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Dermatoendocrinol. 2012 Jul 1;4(3):241-4. doi: 10.4161/derm.21312.

Unravelling of hidden secrets: The role of vitamin D in skin aging.

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1
Klinik f├╝r Dermatologie; Venerologie und Allergologie; Universit├Ątsklinikum des Saarlandes; Homburg/Saar, Germany.

Abstract

The skin is the only tissue in the human body that represents both a target tissue for biologically active vitamin D compounds including 1,25-dihydroxyvitamin D [1,25(OH)2D] and has the capacity for the synthesis of 1,25(OH)2D from 7-dehydrocholesterol (7-DHC). Recent findings indicate that the vitamin D endocrine system (VDES), besides multiple other important functions, regulates aging in many tissues, including skin. This concept is strongly supported by several independent studies in genetically modified mice (including FGF23(-/-) and Klotho(-/-) mice) that are characterized by altered mineral homeostasis caused by a high vitamin D activity. These mice typically have phenotypic features of premature aging that include, besides short lifespan, retarded growth, ectopic calcification, immunological deficiency, osteoporosis, atherosclerosis, hypogonadism, skin and general organ atrophy. Notably, it has been demonstrated that these phenotypic features can be reversed by normalizing mineral homeostasis and/or vitamin D status. Interestingly, the aging phenotypes of mice suffering from hypovitaminosis D (VDR(-/-) and CYP27B1(-/-) mice) are quite similar to those suffering from hypervitaminosis D (including FGF-23(-/-) and Klotho(-/-) mice). Consequently, it has been hypothesized that thus, both hypo- and hypervitaminosis D may enhance aging. Aging seems to show a U-shaped response curve to vitamin D status, and, therefore normovitaminosis D seems to be important for preventing premature aging. Additionally, laboratory investigations have now convincingly shown that vitamin D compounds protect the skin against the hazardous effects of various skin aging-inducing agents, including ultraviolet (UV) radiation. In conclusion, these findings support the concept that UV-radiation exerts both skin aging -promoting and -inhibiting effects, the latter via induction of cutaneous vitamin D synthesis. Future studies will clarify the effect of vitamin D compounds on expression and function of potential key regulators of skin aging, such as TAp63 or the IGF-1 signaling pathway. Furthermore, the efficacy of topically applied vitamin D compounds in the prevention of skin aging has to be evaluated in future clinical trials.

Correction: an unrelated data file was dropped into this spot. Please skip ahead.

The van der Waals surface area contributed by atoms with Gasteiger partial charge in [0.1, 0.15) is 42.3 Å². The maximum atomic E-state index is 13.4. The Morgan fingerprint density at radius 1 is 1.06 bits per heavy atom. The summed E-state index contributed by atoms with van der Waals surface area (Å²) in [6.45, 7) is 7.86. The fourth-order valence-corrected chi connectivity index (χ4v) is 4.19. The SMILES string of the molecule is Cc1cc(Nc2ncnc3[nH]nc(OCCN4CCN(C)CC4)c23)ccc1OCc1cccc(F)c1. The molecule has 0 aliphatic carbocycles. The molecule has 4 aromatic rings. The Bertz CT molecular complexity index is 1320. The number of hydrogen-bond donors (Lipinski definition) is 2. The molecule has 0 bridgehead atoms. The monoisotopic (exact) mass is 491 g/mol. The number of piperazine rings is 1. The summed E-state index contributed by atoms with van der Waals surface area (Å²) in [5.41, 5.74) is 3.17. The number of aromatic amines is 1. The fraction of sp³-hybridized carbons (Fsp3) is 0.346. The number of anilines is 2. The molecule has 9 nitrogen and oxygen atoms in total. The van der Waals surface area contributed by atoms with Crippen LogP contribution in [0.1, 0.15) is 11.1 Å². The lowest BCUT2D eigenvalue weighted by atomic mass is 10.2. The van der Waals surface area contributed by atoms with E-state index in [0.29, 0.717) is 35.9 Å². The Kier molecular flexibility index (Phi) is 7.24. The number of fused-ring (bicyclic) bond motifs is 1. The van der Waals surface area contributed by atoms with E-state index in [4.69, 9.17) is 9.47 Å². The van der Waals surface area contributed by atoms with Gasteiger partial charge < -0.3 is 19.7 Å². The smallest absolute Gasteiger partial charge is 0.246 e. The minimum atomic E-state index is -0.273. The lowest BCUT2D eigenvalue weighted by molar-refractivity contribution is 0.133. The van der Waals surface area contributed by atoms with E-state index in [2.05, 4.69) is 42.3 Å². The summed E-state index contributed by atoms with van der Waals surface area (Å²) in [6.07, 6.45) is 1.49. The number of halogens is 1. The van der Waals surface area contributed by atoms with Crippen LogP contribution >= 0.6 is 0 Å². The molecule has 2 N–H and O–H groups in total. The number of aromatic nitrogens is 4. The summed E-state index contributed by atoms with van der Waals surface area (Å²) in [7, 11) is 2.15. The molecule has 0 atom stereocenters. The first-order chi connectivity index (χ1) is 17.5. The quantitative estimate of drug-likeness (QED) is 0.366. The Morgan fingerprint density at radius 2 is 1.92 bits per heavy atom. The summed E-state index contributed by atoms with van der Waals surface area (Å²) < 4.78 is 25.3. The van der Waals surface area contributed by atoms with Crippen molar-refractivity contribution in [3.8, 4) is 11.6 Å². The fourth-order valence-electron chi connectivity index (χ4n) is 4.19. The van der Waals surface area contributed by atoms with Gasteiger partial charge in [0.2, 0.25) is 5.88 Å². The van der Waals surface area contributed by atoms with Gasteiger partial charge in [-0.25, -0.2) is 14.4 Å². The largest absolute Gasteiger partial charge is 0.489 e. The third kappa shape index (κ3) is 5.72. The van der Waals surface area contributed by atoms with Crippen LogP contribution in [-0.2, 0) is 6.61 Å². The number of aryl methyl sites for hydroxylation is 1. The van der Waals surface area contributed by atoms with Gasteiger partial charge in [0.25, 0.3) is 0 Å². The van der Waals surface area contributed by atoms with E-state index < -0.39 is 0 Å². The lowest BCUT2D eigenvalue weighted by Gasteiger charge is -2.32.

KEYWORDS:

25-hydroxyvitamin D; aging; fountain of youth; skin; skin aging; vitamin D; vitamin D receptor

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